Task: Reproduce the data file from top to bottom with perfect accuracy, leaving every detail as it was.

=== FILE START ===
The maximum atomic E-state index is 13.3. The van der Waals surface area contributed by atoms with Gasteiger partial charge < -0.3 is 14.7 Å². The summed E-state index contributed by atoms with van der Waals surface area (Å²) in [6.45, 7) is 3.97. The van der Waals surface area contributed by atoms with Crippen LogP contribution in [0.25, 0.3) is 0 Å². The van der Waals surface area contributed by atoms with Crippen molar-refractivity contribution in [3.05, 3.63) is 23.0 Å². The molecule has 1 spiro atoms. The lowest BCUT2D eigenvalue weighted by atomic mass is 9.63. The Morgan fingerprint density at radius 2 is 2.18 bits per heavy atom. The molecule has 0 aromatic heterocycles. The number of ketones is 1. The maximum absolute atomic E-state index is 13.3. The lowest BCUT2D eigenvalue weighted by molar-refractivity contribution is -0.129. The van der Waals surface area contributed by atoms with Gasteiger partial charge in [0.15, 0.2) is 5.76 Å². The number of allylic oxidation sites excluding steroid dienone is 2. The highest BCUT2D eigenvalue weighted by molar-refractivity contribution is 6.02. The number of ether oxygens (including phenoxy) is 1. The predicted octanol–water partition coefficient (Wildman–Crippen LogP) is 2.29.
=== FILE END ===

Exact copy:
The maximum atomic E-state index is 13.3. The van der Waals surface area contributed by atoms with Gasteiger partial charge < -0.3 is 14.7 Å². The summed E-state index contributed by atoms with van der Waals surface area (Å²) in [6.45, 7) is 3.97. The van der Waals surface area contributed by atoms with Crippen LogP contribution in [0.25, 0.3) is 0 Å². The van der Waals surface area contributed by atoms with Crippen molar-refractivity contribution in [3.05, 3.63) is 23.0 Å². The molecule has 1 spiro atoms. The lowest BCUT2D eigenvalue weighted by atomic mass is 9.63. The Morgan fingerprint density at radius 2 is 2.18 bits per heavy atom. The molecule has 0 aromatic heterocycles. The number of ketones is 1. The maximum absolute atomic E-state index is 13.3. The lowest BCUT2D eigenvalue weighted by molar-refractivity contribution is -0.129. The van der Waals surface area contributed by atoms with Gasteiger partial charge in [0.15, 0.2) is 5.76 Å². The number of allylic oxidation sites excluding steroid dienone is 2. The highest BCUT2D eigenvalue weighted by molar-refractivity contribution is 6.02. The number of ether oxygens (including phenoxy) is 1. The predicted octanol–water partition coefficient (Wildman–Crippen LogP) is 2.29.